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Tree Tips
Why Do We Need Trees?
The most common answer to this question continues to be "aesthetics." The beauty of trees appeals to a wide range of people and is certainly a very important benefit. In urban areas, healthy trees can completely transform the hard lines and dull surfaces of any man-made structure. This alone has been shown to increase business in commercial shopping districts. More importantly than aesthetics, trees function as integral parts of a city's infrastructure, serving as insulators that cool summer heat and screen winter cold. Through this year-round temperature regulation, healthy trees can save home and business owners, and ultimately entire cities enormous amounts of money in energy costs. Trees also serve as natural air filters, cleaning the air we breathe by absorbing pollutants and releasing oxygen. Also, through the absorption of stormwater, trees serve as soil stabilizers, reducing and often times eliminating soil erosion.

Trees serve as water filters, absorbing chemicals and other pollutants from stormwater before they reach natural water systems. This natural means of erosion control and water absorption works directly to assist city stormwater drainage systems. Perhaps a relatively under-publicized benefit of trees is that they can be crime reducers. Scientific studies show that trees and natural areas are more peaceful and can have a genuine calming effect on people.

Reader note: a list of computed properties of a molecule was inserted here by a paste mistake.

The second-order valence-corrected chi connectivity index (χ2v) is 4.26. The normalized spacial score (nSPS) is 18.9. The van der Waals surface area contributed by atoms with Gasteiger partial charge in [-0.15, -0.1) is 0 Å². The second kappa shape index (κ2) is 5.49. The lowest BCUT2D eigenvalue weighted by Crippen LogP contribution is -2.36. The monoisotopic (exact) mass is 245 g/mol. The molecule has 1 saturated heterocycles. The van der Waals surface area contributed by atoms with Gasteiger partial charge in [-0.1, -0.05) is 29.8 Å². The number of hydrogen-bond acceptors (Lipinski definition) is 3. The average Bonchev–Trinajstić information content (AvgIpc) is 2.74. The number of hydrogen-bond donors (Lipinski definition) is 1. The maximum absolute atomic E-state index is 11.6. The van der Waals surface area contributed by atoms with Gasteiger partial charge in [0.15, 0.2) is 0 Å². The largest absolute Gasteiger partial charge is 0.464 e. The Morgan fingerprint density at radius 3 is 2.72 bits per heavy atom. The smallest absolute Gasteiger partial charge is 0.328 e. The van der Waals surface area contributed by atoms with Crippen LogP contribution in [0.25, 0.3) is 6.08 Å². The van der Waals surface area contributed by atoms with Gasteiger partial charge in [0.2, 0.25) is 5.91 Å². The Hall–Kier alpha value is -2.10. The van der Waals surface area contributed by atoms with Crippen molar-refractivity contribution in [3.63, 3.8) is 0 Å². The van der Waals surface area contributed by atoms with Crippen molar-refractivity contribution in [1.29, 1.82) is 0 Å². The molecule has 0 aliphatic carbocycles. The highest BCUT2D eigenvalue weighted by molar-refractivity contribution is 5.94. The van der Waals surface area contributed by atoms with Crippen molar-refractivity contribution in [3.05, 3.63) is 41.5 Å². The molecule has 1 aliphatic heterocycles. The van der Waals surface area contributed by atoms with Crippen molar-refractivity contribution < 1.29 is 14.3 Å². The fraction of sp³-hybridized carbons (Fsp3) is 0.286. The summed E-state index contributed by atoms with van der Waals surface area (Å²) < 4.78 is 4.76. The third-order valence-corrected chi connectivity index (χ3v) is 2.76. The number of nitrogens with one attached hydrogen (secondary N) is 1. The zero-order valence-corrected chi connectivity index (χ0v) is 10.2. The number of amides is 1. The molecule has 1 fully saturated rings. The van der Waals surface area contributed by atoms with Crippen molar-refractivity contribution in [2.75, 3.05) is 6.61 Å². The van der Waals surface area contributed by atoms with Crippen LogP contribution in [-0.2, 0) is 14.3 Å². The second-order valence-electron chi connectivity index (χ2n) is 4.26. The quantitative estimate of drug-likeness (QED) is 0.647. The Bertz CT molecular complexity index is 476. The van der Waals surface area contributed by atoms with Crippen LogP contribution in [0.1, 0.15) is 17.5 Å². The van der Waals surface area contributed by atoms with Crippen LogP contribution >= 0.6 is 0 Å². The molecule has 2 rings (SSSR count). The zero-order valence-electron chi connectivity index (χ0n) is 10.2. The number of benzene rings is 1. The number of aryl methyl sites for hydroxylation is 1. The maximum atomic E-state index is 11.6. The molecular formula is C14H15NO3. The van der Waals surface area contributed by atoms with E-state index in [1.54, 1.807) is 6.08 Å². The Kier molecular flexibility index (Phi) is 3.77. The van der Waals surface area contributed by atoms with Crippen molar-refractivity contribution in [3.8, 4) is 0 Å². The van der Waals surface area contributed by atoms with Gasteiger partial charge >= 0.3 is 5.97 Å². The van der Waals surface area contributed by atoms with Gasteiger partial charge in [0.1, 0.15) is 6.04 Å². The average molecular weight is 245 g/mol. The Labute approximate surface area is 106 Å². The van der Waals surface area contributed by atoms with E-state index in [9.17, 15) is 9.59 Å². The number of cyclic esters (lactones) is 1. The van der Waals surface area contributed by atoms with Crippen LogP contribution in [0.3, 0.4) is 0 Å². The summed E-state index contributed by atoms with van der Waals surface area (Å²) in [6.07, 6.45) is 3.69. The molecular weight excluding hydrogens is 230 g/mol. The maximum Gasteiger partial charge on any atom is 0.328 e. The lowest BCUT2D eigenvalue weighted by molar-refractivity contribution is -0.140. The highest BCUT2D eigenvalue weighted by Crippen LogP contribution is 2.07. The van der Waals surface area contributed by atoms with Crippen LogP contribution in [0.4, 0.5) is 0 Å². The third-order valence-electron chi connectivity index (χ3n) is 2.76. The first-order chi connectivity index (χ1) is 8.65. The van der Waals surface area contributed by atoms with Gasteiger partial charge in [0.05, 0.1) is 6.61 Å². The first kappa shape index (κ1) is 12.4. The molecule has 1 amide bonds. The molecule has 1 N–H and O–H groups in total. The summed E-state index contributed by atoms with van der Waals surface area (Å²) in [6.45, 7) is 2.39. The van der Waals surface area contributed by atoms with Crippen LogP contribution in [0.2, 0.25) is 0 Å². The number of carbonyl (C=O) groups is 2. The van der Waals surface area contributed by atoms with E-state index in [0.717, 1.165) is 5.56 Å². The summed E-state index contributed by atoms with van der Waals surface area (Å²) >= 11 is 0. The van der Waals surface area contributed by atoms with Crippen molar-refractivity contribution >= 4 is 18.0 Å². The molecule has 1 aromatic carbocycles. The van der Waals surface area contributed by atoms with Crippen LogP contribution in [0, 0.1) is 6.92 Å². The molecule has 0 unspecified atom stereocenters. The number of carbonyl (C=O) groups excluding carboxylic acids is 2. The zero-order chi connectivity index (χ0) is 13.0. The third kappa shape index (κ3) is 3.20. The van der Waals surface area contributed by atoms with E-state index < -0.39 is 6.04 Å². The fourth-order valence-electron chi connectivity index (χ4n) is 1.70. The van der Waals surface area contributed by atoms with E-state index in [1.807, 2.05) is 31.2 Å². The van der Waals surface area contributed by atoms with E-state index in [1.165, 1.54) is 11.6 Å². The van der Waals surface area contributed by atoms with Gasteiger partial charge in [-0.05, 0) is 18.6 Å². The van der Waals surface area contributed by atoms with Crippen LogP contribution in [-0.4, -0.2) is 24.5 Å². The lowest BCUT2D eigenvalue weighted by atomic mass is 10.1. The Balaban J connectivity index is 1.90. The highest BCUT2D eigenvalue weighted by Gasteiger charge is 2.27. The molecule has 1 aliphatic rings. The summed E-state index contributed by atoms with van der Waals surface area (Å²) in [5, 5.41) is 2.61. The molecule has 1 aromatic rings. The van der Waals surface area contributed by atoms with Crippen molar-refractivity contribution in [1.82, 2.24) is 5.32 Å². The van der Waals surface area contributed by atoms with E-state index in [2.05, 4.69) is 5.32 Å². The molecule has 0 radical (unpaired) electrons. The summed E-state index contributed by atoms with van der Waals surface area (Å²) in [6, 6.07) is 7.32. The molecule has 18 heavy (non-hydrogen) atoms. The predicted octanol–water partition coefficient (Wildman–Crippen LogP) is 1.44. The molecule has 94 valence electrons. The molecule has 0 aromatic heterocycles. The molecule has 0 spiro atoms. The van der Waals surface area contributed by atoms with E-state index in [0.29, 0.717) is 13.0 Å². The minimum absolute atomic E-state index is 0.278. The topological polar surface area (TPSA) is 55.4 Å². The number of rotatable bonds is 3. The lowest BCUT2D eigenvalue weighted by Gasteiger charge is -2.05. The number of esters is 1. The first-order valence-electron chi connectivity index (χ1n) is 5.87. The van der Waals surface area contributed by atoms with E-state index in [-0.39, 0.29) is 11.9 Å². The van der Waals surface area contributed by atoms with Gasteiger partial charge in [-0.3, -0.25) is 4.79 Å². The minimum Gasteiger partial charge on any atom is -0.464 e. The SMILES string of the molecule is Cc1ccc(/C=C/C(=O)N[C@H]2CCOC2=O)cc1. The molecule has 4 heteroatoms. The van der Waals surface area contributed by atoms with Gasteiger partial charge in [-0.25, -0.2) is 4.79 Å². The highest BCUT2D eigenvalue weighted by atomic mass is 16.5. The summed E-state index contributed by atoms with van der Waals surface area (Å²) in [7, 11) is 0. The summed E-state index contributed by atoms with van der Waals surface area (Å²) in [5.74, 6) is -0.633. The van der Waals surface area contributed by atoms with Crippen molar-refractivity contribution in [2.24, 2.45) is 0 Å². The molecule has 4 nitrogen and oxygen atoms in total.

These and the many other benefits that trees present to urban areas are of vital importance. The benefits of healthy trees increase as those trees age, making the preservation and protection of intact stands of trees critical not only to the urban forest itself but also to the individuals living in and around it. Given these and the many other benefits of trees, there should be no question that we should make every effort to insure the sustainability of one our greatest natural resources...trees!

Tree Tips Archives
Over the last several years we've had the privilege of writing educational articles for the residents and businesses of Hoover via the Hoover News newsletter. This publication has been a great way for us to illustrate proper tree care techniques and promote the benefits of healthy trees. Due to an overwhelming amount of positive feedback we received regarding our Tree Tips, we decided to archive the articles online. View the Tree Tips Archives.

If you have questions about these Tree Tips or about other tree related issues, please contact Colin Conner, Hoover City Forester, at 205-739-7141.